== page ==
• If foreign govt official, widow, or someone claiming 2 b a US servicemember contacts u & asks 4 help moving money out of country—it’s fake!
  • Work-at-Home offers often sound like easy income, but usually require up-front costs and/or have bogus materials. Profits may never appear.

Phone Scams

  • NEVER give out personal information when you receive an unsolicited phone call!
  • “Slamming” occurs when ur long distance phone service is switched without ur permission. Call 1-700-555-4141 from ur home phone to verify.
  • “Cramming” occurs when u r charged for items/services on ur phone bill that u did not authorize. Review your phone bills carefully!
  • If you are ever told to call an Area Code 809 number immediately—don’t! It’s a scam, and you could be charged $2,425 per minute!

Internet Safety Tweets

  • Be very careful when posting any personal information on the web—it is difficult, if not impossible, to ever remove it.
  • Be sure to only use legit and secure websites—secure websites have an “s” at the end of the “http:” in their address, displayed as “https:”
  • Since credit card purchases r covered by federal consumer protection laws, if possible, use credit card for mail, phone & online purchases.
  • Beware of phony online escrow services (“third party” companies that verify the transfer of merchandise and payment has been fulfilled).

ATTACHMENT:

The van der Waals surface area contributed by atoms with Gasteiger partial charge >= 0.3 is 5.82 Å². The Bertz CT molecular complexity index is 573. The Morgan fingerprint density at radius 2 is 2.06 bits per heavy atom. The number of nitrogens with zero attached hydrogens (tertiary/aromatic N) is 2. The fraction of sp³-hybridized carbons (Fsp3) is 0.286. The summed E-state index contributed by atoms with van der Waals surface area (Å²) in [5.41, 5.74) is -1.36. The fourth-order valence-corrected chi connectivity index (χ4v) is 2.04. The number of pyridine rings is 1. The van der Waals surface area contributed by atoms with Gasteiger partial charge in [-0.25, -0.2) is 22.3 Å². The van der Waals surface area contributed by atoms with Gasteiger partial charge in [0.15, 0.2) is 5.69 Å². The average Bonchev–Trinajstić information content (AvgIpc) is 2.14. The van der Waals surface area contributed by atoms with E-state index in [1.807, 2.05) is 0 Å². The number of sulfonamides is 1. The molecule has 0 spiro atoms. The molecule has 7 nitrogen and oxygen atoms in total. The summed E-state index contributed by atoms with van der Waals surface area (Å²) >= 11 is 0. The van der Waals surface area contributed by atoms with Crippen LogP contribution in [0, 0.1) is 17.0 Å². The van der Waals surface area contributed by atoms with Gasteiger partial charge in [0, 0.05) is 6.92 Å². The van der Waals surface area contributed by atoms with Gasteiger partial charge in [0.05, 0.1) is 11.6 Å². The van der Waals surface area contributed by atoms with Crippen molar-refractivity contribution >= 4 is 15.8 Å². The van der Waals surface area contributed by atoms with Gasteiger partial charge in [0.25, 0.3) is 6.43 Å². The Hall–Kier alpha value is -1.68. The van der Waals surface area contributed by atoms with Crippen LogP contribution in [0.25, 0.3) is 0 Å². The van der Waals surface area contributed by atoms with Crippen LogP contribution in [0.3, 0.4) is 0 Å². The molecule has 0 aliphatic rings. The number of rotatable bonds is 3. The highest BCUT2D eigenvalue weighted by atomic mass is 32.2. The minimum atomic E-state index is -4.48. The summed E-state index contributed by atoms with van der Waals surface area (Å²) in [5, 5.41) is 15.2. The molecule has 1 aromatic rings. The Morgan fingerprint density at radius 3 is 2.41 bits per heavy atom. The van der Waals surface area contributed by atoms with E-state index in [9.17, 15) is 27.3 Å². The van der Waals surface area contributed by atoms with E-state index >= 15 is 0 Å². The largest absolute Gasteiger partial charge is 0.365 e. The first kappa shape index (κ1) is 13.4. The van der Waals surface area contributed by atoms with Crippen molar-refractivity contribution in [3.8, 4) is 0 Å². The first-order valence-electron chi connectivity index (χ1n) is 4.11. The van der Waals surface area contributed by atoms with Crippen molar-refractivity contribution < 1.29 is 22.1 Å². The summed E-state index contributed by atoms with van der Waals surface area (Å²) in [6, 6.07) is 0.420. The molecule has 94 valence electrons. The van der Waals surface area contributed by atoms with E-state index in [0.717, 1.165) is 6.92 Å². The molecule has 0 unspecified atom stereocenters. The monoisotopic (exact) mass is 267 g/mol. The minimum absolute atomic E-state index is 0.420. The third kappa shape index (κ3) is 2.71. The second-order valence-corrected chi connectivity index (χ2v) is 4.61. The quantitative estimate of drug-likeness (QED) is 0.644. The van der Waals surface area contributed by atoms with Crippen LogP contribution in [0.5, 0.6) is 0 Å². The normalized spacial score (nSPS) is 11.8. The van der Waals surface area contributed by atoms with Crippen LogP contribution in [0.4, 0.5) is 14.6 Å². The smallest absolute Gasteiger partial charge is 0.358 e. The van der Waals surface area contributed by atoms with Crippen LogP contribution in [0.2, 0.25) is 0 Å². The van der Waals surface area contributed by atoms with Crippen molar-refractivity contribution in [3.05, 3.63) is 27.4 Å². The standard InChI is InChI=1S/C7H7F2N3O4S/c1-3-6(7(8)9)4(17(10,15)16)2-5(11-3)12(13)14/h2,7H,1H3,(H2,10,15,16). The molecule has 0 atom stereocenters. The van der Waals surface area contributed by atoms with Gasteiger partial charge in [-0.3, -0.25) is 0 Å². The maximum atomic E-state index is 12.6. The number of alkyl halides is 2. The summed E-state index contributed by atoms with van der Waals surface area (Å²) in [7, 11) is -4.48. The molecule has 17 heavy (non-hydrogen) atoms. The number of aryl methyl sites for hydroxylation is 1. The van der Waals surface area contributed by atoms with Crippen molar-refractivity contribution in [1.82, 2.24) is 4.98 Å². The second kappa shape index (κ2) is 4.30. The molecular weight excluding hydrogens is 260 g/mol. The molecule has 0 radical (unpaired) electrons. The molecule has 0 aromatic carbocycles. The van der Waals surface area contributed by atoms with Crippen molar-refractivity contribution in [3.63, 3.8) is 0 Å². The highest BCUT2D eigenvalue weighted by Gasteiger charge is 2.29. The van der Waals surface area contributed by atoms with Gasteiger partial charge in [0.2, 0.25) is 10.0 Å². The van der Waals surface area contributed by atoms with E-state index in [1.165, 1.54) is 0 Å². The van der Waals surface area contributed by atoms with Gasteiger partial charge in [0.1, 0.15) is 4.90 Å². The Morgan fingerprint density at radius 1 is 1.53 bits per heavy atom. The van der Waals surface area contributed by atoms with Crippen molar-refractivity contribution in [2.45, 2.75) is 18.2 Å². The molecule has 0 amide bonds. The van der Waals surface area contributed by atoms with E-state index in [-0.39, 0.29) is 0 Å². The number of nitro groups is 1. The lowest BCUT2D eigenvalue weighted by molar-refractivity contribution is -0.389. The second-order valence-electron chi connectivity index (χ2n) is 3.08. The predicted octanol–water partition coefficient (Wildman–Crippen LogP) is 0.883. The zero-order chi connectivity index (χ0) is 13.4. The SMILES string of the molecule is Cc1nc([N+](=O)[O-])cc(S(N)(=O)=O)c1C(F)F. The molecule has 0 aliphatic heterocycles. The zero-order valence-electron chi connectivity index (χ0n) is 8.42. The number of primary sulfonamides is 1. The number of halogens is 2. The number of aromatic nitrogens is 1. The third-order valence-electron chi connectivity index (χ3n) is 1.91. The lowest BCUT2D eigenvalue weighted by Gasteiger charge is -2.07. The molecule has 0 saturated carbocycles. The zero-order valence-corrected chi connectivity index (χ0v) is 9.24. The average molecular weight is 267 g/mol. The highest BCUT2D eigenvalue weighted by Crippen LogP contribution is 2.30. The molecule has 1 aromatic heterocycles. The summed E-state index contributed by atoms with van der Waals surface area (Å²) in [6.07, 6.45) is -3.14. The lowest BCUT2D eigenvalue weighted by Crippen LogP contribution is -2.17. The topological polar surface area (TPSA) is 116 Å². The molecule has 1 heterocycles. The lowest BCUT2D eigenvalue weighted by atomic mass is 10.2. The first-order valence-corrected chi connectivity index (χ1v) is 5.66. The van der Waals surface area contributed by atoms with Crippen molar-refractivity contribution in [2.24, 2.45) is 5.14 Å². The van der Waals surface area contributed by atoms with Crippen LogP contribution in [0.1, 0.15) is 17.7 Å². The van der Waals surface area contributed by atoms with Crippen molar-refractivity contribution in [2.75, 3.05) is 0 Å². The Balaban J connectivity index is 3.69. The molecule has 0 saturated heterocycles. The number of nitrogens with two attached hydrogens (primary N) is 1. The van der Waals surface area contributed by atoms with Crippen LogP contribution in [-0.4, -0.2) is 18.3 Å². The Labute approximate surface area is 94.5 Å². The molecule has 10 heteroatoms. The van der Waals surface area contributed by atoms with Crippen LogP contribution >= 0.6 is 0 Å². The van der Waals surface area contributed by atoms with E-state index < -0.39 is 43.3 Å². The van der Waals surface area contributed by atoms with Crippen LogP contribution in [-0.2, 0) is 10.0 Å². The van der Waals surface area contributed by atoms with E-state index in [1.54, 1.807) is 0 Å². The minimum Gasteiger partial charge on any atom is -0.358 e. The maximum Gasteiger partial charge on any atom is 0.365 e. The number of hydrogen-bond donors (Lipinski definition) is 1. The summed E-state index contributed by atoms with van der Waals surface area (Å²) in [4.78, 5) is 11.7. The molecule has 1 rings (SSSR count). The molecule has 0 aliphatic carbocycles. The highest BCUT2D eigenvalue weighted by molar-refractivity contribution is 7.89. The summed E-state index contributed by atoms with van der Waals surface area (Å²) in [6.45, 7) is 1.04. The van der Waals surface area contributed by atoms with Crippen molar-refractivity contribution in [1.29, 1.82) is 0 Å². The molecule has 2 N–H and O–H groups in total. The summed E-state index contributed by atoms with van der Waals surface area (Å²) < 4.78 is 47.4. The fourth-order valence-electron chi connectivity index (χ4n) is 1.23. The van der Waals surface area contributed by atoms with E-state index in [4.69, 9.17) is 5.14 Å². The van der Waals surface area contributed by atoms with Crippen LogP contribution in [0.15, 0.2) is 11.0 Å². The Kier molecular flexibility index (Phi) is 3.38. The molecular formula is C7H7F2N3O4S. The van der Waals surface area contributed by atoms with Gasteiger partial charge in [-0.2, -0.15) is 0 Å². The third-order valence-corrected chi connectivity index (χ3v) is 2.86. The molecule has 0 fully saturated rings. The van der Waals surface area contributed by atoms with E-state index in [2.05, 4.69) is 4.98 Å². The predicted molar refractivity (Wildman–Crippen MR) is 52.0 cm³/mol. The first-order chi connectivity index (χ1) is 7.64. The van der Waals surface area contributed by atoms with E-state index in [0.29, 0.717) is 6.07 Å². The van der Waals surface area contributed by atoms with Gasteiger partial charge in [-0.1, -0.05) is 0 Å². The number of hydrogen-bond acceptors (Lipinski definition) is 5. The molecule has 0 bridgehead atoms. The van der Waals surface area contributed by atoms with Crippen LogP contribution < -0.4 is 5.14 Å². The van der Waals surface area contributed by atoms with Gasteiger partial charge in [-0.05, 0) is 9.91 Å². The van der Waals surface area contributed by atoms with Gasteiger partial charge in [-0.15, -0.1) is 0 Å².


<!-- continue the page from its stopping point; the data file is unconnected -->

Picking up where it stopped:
• Verify legitimacy of online escrow companies b4 u use them—research them companies on the internet & look for customer feedback/ratings.
  • If someone won’t meet with u face-to-face before completing a large financial transaction, be very suspicious. This is a sign of fraud!

Safeguarding Your Personal Info Tweets

  • Review all bills and financial statements immediately when you receive them. Look for purchases you didn’t make!
  • Protect your info! Shred, don’t toss, cancelled checks, credit card statements, old bills, and other financial papers.
  • To protect yourself from mail thieves, send mail at the post office or give outgoing mail directly to your postal carrier.
  • When creating a password—NEVER use ur mother’s maiden name, birth dates, phone #s, consecutive #s, or last 4 digits of ur Social Security #.
  • If u discover someone has stolen ur identity, u can freeze your credit. Contact all 3 national credit bureaus and follow their procedures.
  • “Opt-Out” to remove ur name from mailing lists used to offer u credit/insurance. Go to or call 1-888-567-8688.

Keeping Good Credit Tweets

  • “Credit” is the term used to describe the willingness of lenders to allow you to repay a debt over time.
  • Credit score is used to determine if u qualify for a credit card, loan, or financial service, & impacts the interest rate on your loans.
  • A credit score is based on the amount of credit you already have, your debt-to-income ratio, and your timely payment history.
  • The better (“higher”) your credit score, the lower the interest rates you are charged.